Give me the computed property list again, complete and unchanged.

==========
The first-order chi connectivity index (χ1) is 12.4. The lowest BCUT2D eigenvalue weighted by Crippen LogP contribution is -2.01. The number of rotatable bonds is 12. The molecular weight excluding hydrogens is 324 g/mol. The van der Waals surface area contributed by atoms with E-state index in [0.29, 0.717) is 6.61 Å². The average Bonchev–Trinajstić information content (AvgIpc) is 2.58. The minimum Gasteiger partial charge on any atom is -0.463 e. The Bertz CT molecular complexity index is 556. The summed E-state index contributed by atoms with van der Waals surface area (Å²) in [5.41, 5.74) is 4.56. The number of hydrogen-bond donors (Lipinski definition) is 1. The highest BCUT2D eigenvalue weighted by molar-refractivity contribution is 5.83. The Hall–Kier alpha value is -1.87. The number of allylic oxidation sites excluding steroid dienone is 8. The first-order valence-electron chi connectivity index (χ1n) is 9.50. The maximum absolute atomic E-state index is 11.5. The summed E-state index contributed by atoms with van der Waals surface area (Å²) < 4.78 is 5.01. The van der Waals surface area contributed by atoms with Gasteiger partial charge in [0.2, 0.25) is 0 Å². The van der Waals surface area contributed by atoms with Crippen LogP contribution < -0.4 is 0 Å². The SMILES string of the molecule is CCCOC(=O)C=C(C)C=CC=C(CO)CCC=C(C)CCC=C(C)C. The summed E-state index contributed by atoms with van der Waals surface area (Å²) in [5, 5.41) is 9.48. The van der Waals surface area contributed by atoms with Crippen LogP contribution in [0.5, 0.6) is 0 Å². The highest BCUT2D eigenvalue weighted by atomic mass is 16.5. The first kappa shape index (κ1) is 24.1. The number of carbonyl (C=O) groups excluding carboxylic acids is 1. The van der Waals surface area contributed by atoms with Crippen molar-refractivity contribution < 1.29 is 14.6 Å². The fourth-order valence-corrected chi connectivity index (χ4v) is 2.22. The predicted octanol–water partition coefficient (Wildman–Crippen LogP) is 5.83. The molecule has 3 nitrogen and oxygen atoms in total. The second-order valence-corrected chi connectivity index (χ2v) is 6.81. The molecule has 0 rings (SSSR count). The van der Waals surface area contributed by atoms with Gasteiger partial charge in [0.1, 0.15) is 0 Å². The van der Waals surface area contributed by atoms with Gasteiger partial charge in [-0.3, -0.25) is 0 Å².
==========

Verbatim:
The first-order chi connectivity index (χ1) is 12.4. The lowest BCUT2D eigenvalue weighted by Crippen LogP contribution is -2.01. The number of rotatable bonds is 12. The molecular weight excluding hydrogens is 324 g/mol. The van der Waals surface area contributed by atoms with E-state index in [0.29, 0.717) is 6.61 Å². The average Bonchev–Trinajstić information content (AvgIpc) is 2.58. The minimum Gasteiger partial charge on any atom is -0.463 e. The Bertz CT molecular complexity index is 556. The summed E-state index contributed by atoms with van der Waals surface area (Å²) in [5.41, 5.74) is 4.56. The number of hydrogen-bond donors (Lipinski definition) is 1. The highest BCUT2D eigenvalue weighted by molar-refractivity contribution is 5.83. The Hall–Kier alpha value is -1.87. The number of allylic oxidation sites excluding steroid dienone is 8. The first-order valence-electron chi connectivity index (χ1n) is 9.50. The maximum absolute atomic E-state index is 11.5. The summed E-state index contributed by atoms with van der Waals surface area (Å²) < 4.78 is 5.01. The van der Waals surface area contributed by atoms with Gasteiger partial charge in [0.2, 0.25) is 0 Å². The van der Waals surface area contributed by atoms with Crippen LogP contribution < -0.4 is 0 Å². The SMILES string of the molecule is CCCOC(=O)C=C(C)C=CC=C(CO)CCC=C(C)CCC=C(C)C. The summed E-state index contributed by atoms with van der Waals surface area (Å²) in [5, 5.41) is 9.48. The van der Waals surface area contributed by atoms with Crippen LogP contribution in [0.5, 0.6) is 0 Å². The highest BCUT2D eigenvalue weighted by atomic mass is 16.5. The first kappa shape index (κ1) is 24.1. The number of carbonyl (C=O) groups excluding carboxylic acids is 1. The van der Waals surface area contributed by atoms with Crippen molar-refractivity contribution < 1.29 is 14.6 Å². The fourth-order valence-corrected chi connectivity index (χ4v) is 2.22. The predicted octanol–water partition coefficient (Wildman–Crippen LogP) is 5.83. The molecule has 3 nitrogen and oxygen atoms in total. The second-order valence-corrected chi connectivity index (χ2v) is 6.81. The molecule has 0 rings (SSSR count). The van der Waals surface area contributed by atoms with Gasteiger partial charge in [0.1, 0.15) is 0 Å². The van der Waals surface area contributed by atoms with Gasteiger partial charge in [-0.3, -0.25) is 0 Å².